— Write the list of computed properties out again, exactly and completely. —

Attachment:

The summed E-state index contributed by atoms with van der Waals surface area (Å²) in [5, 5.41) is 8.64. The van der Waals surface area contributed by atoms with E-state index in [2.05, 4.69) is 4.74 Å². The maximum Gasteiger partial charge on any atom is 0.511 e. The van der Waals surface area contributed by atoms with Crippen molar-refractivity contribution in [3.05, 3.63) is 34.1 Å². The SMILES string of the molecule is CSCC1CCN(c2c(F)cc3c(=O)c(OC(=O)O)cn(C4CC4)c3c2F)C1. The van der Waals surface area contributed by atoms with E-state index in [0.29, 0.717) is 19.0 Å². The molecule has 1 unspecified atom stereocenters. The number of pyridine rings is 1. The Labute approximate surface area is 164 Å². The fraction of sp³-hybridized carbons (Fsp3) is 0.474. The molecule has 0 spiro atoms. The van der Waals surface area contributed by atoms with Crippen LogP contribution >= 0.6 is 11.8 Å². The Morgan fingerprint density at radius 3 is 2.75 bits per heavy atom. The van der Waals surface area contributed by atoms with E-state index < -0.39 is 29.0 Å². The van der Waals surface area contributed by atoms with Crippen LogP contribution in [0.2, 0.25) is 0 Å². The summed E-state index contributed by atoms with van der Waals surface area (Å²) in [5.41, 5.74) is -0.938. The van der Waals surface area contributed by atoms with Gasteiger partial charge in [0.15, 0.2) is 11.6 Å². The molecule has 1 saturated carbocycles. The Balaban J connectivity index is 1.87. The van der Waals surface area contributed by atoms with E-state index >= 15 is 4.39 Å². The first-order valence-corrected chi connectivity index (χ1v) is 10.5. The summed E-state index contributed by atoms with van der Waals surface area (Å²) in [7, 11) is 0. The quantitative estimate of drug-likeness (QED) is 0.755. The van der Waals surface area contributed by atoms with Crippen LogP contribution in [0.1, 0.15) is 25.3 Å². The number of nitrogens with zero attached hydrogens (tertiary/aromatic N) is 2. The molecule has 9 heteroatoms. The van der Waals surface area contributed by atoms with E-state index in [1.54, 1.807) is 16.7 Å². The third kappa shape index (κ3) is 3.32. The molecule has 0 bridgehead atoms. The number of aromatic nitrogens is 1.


The summed E-state index contributed by atoms with van der Waals surface area (Å²) in [5, 5.41) is 8.64. The van der Waals surface area contributed by atoms with E-state index in [2.05, 4.69) is 4.74 Å². The maximum Gasteiger partial charge on any atom is 0.511 e. The van der Waals surface area contributed by atoms with Crippen molar-refractivity contribution in [3.05, 3.63) is 34.1 Å². The SMILES string of the molecule is CSCC1CCN(c2c(F)cc3c(=O)c(OC(=O)O)cn(C4CC4)c3c2F)C1. The van der Waals surface area contributed by atoms with E-state index in [0.29, 0.717) is 19.0 Å². The molecule has 1 unspecified atom stereocenters. The number of pyridine rings is 1. The Labute approximate surface area is 164 Å². The fraction of sp³-hybridized carbons (Fsp3) is 0.474. The molecule has 0 spiro atoms. The van der Waals surface area contributed by atoms with Crippen LogP contribution >= 0.6 is 11.8 Å². The Morgan fingerprint density at radius 3 is 2.75 bits per heavy atom. The van der Waals surface area contributed by atoms with E-state index < -0.39 is 29.0 Å². The van der Waals surface area contributed by atoms with Crippen LogP contribution in [0.2, 0.25) is 0 Å². The summed E-state index contributed by atoms with van der Waals surface area (Å²) in [5.41, 5.74) is -0.938. The van der Waals surface area contributed by atoms with Gasteiger partial charge in [0.15, 0.2) is 11.6 Å². The molecule has 1 saturated carbocycles. The Balaban J connectivity index is 1.87. The van der Waals surface area contributed by atoms with E-state index >= 15 is 4.39 Å². The first-order valence-corrected chi connectivity index (χ1v) is 10.5. The summed E-state index contributed by atoms with van der Waals surface area (Å²) in [7, 11) is 0. The quantitative estimate of drug-likeness (QED) is 0.755. The van der Waals surface area contributed by atoms with Crippen LogP contribution in [0.1, 0.15) is 25.3 Å². The number of nitrogens with zero attached hydrogens (tertiary/aromatic N) is 2. The molecule has 9 heteroatoms. The van der Waals surface area contributed by atoms with E-state index in [1.54, 1.807) is 16.7 Å². The third kappa shape index (κ3) is 3.32. The molecule has 0 bridgehead atoms. The number of aromatic nitrogens is 1.